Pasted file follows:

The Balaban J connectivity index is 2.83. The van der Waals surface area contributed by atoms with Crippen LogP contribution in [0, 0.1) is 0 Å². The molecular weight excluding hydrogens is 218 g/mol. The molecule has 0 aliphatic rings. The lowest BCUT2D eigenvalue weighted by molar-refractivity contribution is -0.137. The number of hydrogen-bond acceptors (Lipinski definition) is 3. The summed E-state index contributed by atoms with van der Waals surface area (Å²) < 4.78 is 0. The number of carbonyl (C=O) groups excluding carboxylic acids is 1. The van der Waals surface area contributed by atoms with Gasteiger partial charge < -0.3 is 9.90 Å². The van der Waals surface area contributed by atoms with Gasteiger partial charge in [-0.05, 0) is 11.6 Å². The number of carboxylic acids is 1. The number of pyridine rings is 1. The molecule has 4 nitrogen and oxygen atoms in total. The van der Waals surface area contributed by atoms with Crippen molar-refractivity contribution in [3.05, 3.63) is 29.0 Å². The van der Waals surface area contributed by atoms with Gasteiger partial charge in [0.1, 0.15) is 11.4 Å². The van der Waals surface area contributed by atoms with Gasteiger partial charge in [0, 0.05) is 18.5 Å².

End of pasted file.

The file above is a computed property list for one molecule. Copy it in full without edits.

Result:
The Balaban J connectivity index is 2.83. The van der Waals surface area contributed by atoms with Crippen LogP contribution in [0, 0.1) is 0 Å². The molecular weight excluding hydrogens is 218 g/mol. The molecule has 0 aliphatic rings. The lowest BCUT2D eigenvalue weighted by molar-refractivity contribution is -0.137. The number of hydrogen-bond acceptors (Lipinski definition) is 3. The summed E-state index contributed by atoms with van der Waals surface area (Å²) < 4.78 is 0. The number of carbonyl (C=O) groups excluding carboxylic acids is 1. The van der Waals surface area contributed by atoms with Gasteiger partial charge < -0.3 is 9.90 Å². The van der Waals surface area contributed by atoms with Gasteiger partial charge in [-0.05, 0) is 11.6 Å². The number of carboxylic acids is 1. The number of pyridine rings is 1. The molecule has 4 nitrogen and oxygen atoms in total. The van der Waals surface area contributed by atoms with Crippen molar-refractivity contribution in [3.05, 3.63) is 29.0 Å². The van der Waals surface area contributed by atoms with Gasteiger partial charge in [0.1, 0.15) is 11.4 Å². The van der Waals surface area contributed by atoms with Gasteiger partial charge in [0, 0.05) is 18.5 Å².